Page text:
The pair continued to release their own music through Brighton’s Skint/Loaded Records and earned a sprinkling of Top 40 hits, including Watchin', Rain Down Love and Uninvited, but the demand for remixes had taken over. “We weren’t incredibly young, both in our mid-30s at this point,” James says. “So to have these successful remixes kicking alongside our own music was enormous for us.”
Their two big remixes were Kelly Rowland’s Work - a Number 4 hit in the UK but chart-topper across Europe thanks to their re-work – and Beyonce and Shakira’s Beautiful Liar. The latter, James says, was particularly satisfying because “we took a record that the label didn’t really have any plans for in the UK. Amanda Ghost wrote it, and for a short time she was running Epic in the States. She told us, ‘You do realise you’ve made me a million dollars?’ We could feel the impact in the UK because our DJ work was going through the roof, but we had no idea until then it had reached Number 1 in 15 countries.”
Requests for remixes by some of the world’s biggest acts kept coming in, including Whitney Houston (Million Dollar Bill), Kylie Minogue (The One), more Beyonce (Green Light, Ring The Alarm) and Solange Knowles (I Decided). Did working with such established artists result in the pair getting caught up in label politics? “We did – in fact there was plenty of label politics,” James admits, “But it’s probably best I don’t talk about it because most of those people still work in the industry. A couple that you mentioned just now were difficult. The easiest was Beyonce’s team. They were so direct and it meant the job was done quickly. Unfortunately, one of the caveats of remixing is that it’s always for a fixed fee, so you don’t get any royalties.”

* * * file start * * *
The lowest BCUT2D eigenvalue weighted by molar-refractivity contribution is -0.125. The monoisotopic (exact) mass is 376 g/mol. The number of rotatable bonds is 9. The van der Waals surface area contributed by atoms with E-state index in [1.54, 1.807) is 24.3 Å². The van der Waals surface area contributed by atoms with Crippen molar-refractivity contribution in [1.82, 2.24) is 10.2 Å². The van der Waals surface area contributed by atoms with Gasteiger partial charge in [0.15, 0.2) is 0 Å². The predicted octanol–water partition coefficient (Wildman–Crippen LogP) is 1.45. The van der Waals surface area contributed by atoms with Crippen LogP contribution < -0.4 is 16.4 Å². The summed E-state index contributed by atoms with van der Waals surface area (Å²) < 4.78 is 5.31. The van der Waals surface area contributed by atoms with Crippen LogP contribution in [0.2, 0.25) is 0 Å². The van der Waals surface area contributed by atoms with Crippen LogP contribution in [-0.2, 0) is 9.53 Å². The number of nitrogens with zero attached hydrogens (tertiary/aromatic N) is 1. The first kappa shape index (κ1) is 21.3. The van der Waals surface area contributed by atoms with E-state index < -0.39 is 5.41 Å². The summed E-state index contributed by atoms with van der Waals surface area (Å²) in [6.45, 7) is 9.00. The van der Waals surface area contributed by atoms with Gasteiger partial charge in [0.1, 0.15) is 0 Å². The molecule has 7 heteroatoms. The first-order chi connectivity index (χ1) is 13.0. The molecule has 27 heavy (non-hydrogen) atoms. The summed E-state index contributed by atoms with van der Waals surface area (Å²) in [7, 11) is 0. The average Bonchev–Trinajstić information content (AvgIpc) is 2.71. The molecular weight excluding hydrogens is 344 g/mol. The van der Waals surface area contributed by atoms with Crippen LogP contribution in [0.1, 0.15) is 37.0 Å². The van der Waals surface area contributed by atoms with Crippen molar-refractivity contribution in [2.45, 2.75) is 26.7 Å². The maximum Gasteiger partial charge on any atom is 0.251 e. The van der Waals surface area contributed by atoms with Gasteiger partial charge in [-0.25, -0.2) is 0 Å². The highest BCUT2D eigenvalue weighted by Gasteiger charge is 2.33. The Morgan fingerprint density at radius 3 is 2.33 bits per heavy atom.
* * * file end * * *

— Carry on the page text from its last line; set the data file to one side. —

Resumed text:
James’ favourite Freemasons remixes are Ring The Alarm (“When we played it at Mardi Gras in Sydney to 9,000 people, that song absolutely erupted) and Work (“I can’t believe we got away with mixing disco with an Indian instrument”), but there are some he had hoped would be bigger. One is their re-work of Kylie's The One, which James says was “at some point scheduled to be the first single from that album. We were very upset about that one because we loved it. It was wonderful seeing her do it on tour.” Another was their club mix of George Michael’s I Want Your Sex, scheduled to go on a reissue of his Faith album in 2010 that was ultimately cancelled after George crashed his car into a Snappy Snaps under the influence of cannabis.
Today, James runs F9 Audio, an electronic music production centre that helps up and coming producers hone their craft. “It’s one of the most positive things I’ve ever been involved in,” he says, “and since becoming a father it’s all about the next generation of producers for me. To help people through the complexities of producing is so rewarding.”
He’s still remixing, too, having recently put his shimmering funky house touch to Metro and Nelly Furtado’s Sticks & Stones. “Nelly’s such a great vocalist, which I never really noticed before. This is what I love about remixing – when you’re in the studio and you're confronted by just the isolated vocals, some of the performances really are second to none.”